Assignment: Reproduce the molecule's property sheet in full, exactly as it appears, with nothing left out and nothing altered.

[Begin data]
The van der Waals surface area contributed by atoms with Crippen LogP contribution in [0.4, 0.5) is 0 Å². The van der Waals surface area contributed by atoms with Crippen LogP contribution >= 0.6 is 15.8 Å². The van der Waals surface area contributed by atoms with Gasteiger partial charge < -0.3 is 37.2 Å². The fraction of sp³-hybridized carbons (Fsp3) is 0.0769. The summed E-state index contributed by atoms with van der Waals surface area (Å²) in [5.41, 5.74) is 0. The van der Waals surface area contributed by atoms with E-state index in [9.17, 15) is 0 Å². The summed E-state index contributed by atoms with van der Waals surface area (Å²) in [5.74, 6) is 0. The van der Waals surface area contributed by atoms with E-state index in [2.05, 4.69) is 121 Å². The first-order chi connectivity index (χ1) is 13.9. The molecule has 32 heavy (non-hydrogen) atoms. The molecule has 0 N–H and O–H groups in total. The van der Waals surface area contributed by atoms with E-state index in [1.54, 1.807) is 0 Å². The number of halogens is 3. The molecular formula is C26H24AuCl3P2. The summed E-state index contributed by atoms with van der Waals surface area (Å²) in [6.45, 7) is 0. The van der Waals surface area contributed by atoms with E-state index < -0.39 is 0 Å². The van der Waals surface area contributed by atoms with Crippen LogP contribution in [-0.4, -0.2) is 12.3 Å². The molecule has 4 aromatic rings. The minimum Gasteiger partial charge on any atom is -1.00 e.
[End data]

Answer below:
The van der Waals surface area contributed by atoms with Crippen LogP contribution in [0.4, 0.5) is 0 Å². The van der Waals surface area contributed by atoms with Crippen LogP contribution >= 0.6 is 15.8 Å². The van der Waals surface area contributed by atoms with Gasteiger partial charge < -0.3 is 37.2 Å². The fraction of sp³-hybridized carbons (Fsp3) is 0.0769. The summed E-state index contributed by atoms with van der Waals surface area (Å²) in [5.41, 5.74) is 0. The van der Waals surface area contributed by atoms with E-state index in [9.17, 15) is 0 Å². The summed E-state index contributed by atoms with van der Waals surface area (Å²) in [5.74, 6) is 0. The van der Waals surface area contributed by atoms with E-state index in [2.05, 4.69) is 121 Å². The first-order chi connectivity index (χ1) is 13.9. The molecule has 32 heavy (non-hydrogen) atoms. The molecule has 0 N–H and O–H groups in total. The van der Waals surface area contributed by atoms with E-state index in [1.54, 1.807) is 0 Å². The number of halogens is 3. The molecular formula is C26H24AuCl3P2. The summed E-state index contributed by atoms with van der Waals surface area (Å²) in [6.45, 7) is 0. The van der Waals surface area contributed by atoms with E-state index < -0.39 is 0 Å². The van der Waals surface area contributed by atoms with Crippen LogP contribution in [-0.4, -0.2) is 12.3 Å². The molecule has 4 aromatic rings. The minimum Gasteiger partial charge on any atom is -1.00 e.